Look out! It's coming right for us!
Ripping up the PC charts for months, Deer Hunter
by Wizard Works has become the most popular hunting game of all time. You're probably saying to yourself: "Was there ever any competition?" Well, not really. Originally designed as a Wal-Mart exclusive, Deer Hunter
rapidly caught the eye of sport hunters and soon after, the entire gaming industry. It took the mighty StarCraft from Blizzard to knock this behemoth out of the number one spot. At one time, Deer Hunter and Deer Hunter: Extended Season
held the top two spots. Not bad for a game whose production cost a fraction of the overhead of most popular games today.
Let's get things straight. Deer Hunter is not a "game." It's a hunting simulation. It simulates hunting. This is important, because real hunting is nothing like mowing down monsters in Quake. If you don't get this straight, then the rest of this review won't mean anything. Got it? Okay.
Journal of a virgin hunter:
I've never been hunting. I've been fishing, but that's the only time I've ever set out to kill food. On my first trek into the virtual wilderness of Deer Hunter, I didn't know what to expect. I opted to hunt with a rifle, because the shotgun and compound bow looked a bit advanced for a beginner/city slicker. So there I was, in the middle of the Colorado Alpine Meadows with a gun and without a clue. I moved around the map, searching for signs of deer: droppings, rubbings on a tree, tracks, or a bedding area. After about half an hour of droppings but no deer, I was getting a bit restless. So this is hunting. At least it's kind of peaceful standing around listening to nature.
Now I started to get bloodthirsty. I had to kill something besides tree stumps that looked like deer. I started to use my mating call and antler rattles in a feeble attempt to sound like a horny buck. Soon enough, I spied my first victim. It was the highlight of my day. I immediately drew my high-powered, assassin rifle and aimed for the "kill zone" of the deer. My aim was a bit shaky, but I soon had him/her right in the crosshairs. Blam! I've never seen a deer run so fast! I had missed completely. I tried pursuit to no avail. Oh well, back to square one. Later on I actually scored my first kill and it felt great. Now I have a deer's head hanging on my virtual trophy wall. The outcome is kind of sad, but overall it was quite a thrilling experience.
So that's what the Deer Hunter experience is like. Quite similar to real hunting, I assume. No wonder this game is so popular with the hunting folk.
Graphically, Deer Hunter does mother nature justice. The 360 degree head-cam portrays the winter scenes, forests, and meadows well. There aren't any breathtaking views, but no one buys this game to go sight-seeing. There is an overhead, square map that you actually move around on. Once you find a suitable spot, you can click on 'hunt' and the perspective changes to that of the hunter. This view only rotates 360 degrees. The animals look alright; no fancy 3D effects, but they look like deer.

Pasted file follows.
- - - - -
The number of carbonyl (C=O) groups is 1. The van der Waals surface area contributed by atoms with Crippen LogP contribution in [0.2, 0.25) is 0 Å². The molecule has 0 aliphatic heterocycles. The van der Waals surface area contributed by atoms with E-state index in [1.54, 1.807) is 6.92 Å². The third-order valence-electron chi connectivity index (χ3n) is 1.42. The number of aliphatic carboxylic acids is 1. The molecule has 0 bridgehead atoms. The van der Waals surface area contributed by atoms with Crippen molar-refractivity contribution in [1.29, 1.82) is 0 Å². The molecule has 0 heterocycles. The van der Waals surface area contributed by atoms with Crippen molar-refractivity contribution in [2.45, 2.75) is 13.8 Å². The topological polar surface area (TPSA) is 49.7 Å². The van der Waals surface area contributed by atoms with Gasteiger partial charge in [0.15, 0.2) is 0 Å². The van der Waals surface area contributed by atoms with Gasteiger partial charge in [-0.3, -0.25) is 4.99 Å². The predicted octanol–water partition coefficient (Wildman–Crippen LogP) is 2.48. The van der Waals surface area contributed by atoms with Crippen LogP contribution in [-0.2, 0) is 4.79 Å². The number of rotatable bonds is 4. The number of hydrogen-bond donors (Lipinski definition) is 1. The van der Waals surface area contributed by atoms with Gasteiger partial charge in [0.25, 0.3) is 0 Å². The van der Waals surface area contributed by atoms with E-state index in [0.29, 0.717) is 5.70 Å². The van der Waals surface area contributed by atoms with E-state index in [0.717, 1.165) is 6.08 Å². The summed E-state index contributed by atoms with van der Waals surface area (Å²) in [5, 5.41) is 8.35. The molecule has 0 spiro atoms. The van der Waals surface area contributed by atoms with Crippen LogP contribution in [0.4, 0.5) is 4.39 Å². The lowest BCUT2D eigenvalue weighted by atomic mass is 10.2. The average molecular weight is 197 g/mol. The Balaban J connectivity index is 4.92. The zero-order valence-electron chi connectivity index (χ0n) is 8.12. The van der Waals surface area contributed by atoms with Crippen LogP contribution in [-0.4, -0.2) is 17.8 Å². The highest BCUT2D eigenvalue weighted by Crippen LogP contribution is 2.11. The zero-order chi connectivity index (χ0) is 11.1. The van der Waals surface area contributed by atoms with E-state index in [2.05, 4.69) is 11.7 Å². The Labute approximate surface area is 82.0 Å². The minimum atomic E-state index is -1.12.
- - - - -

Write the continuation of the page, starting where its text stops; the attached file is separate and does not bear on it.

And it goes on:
Soundwise, Deer Hunter also captures the feel of hunting well. As you stand around waiting for deer, you hear the howling of the wind or the chirping of birds and gurgling of rivers. It's like one of those new-age, "sounds of nature" tapes. Quite relaxing. You also hear your buck call and antler rattle, which I guess sound real. Finally, the hunter gives you great, constructive advice while standing around. Things like "Nice shot. That's a good way to scare off all the bucks.", or "I'm getting cold."
The options in Deer Hunter are pretty much what you'd expect. There are the three aforementioned weapons and three optional hunting aids: a tree stand, cover scent, and deer attractant. Just picture yourself standing in the middle of the forest dressed as a tree with a bottle of deer cologne. While hunting you also have a compass, binoculars, buck call, and antler rattle. No heat seeking missiles or motion trackers.
Probably one of the most attractive points of Deer Hunter is the ease of the interface. Everything is mouse driven and the help menu gives you enough strategy to be a successful hunter. Computer users of all levels will be able to step right into the game without much hassle. Hunting was never this easy.
I had few (if any) problems with Deer Hunter. I did have a few wishes though. Instead of rotating the head-cam, I would rather have been able to walk around in the environment. This would make the simulation all the more real. It would also be more interesting and realistic to have other animals in the maps instead of only deer. Finally, after scoring a few kills, the thrill of it all kind of died. Killing a couple of deer was alright, but I won't be burning the midnight oil trying to bag the mythical Yeti-buck of the Andes. I'm sure hunting fans will get much more replay out of the game.
Deer Hunter: Extended season just adds a few options to optimize Deer Hunter. You get an extra weapon: the black powder muzzleloader (circa Revolutionary War). There are also three new areas to hunt, which means more bucks for the buck (bad, bad, bad pun). Finally, there is a new map editor so you can make up your own wilderness. Overall, it doesn't do a whole lot for the game, so this is definitely optional.
For the low price of $20, Deer Hunter is a must buy for hunting fans. I don't hunt but I still found Deer Hunter to be a satisfying experience. It's an excellent hunting simulation and shows that you don't need big bucks to make a best seller (Clint, don't make us hunt you down... - Ed.). Other gamers should re-read my warning above that Deer Hunter isn't a Bambi bloodbath or killfest. As for Deer Hunter: Extended Season; if you didn't get enough of Deer Hunter, then go and get it. Otherwise, it doesn't offer much to gameplay and you can save the money for Rocky Mountain Trophy Hunter...